The problem with As-Built Schedules is that they don't show criticality for anything other than at time ‘Now.’ On the other hand, As-Planned Schedules show criticality and logical inferences but are not based on what actually occurred. The As-Planned/As-Built schedule is a combination of the two. It is based upon actual events and still shows criticality and may be used for analysis.
Others have tried to make As-Planned/As-Built schedules before and have come up short. They removed the actual start and finish dates and reset the As-Built Schedule to unstarted. This is referred to as "destatusing the schedule." To make the destatused As-Built schedule even more like the As-Built, they then replace the original durations of each activity with the actual durations as computed in the As-Built schedule. It is a little more work to apply the actual durations found in the As-Built schedule to the As-Planned schedule, but this has been done as well. Up to now, this is as far as an Analyst could go. The resultant schedule looks funny, as it invariably runs longer than the actual As-Built schedule.
What is wrong with this approach is the issue of 'early starts.' Most schedules are based on the linear model where most activities follow other in direct sequence. As an example, first you deliver the steel, then you erect it. We all know that quite often construction proceeds in parallel. Tasks that were planned to be in sequence become staggered when the succeeding activity 'starts early.' To extend our example, as soon as the first shipment of steel arrives, you begin to erect and continue to erect subsequent deliveries as they arrive. This is where the current state-of-the-art in destatusing As-Built Schedules fails.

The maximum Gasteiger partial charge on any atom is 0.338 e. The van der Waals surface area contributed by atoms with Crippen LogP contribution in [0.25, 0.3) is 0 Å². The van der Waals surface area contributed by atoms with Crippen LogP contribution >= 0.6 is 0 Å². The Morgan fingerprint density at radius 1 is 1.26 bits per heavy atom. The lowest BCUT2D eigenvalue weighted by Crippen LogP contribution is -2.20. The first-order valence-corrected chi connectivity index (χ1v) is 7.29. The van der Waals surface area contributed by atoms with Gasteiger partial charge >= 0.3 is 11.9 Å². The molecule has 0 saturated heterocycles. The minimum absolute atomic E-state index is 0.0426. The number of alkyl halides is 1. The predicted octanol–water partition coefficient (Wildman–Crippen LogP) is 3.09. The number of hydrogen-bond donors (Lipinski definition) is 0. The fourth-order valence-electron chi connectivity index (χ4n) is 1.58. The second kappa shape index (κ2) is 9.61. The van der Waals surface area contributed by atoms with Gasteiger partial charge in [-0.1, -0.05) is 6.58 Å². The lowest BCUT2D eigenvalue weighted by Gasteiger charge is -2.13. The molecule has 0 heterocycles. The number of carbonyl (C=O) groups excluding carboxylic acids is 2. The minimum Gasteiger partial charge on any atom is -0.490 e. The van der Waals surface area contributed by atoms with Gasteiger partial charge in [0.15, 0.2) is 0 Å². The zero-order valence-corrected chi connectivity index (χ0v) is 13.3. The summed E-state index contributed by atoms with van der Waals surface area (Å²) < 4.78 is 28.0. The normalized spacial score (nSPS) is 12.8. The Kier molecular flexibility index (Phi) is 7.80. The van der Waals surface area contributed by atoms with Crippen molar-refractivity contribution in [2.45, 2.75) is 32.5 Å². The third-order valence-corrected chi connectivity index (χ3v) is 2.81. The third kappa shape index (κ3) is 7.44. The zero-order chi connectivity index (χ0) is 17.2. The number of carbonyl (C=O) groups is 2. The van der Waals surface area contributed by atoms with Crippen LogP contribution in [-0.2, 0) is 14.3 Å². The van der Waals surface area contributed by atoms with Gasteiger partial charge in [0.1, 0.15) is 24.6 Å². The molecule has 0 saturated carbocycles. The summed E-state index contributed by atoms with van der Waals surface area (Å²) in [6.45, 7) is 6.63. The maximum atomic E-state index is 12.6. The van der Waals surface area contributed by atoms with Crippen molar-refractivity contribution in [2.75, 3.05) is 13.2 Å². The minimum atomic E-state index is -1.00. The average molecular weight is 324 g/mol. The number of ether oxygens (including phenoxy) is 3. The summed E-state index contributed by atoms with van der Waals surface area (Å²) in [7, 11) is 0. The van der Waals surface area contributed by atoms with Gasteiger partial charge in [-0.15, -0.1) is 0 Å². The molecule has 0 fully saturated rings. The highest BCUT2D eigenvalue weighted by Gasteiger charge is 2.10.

If you apply actual durations to planned activities, the sum of the logic and durations will grossly exceed the total time that the project actually took. That kind of discrepancy is difficult to overlook in a Court of Law. What is needed in addition to applying actual durations is to modify the planned logic to include the actual amount of time that each activity actually started early. Then the resultant network will resemble the actual construction sequence but still retain its computed characteristics, suitable for framing or analysis.
If this is all that is needed, then why hasn't it been done before? The answer becomes obvious as soon as you try to compute all of the earliest possible starts for each relationship for one activity. When was the last time that you computed the CPM of a 1,000 activity schedule by hand? That's right! You need a computer and a special program to do this. You've always had the computer, but didn't have the special program, until now.
Schedule Analyzer Rebuilder “As-Planned/As-Built” Options automates the task of destatusing a schedule, applying the actual durations to each activity and then calculates the amount of time each activity started early in the As-Built schedule and modifies each relationship in the AS/AB schedule to model this. The entire process is automatic and quite quick. It's amazing how quick the analysis goes, considering the fact that calculating the early start for each relationship is much more complicated than computing a CPM.
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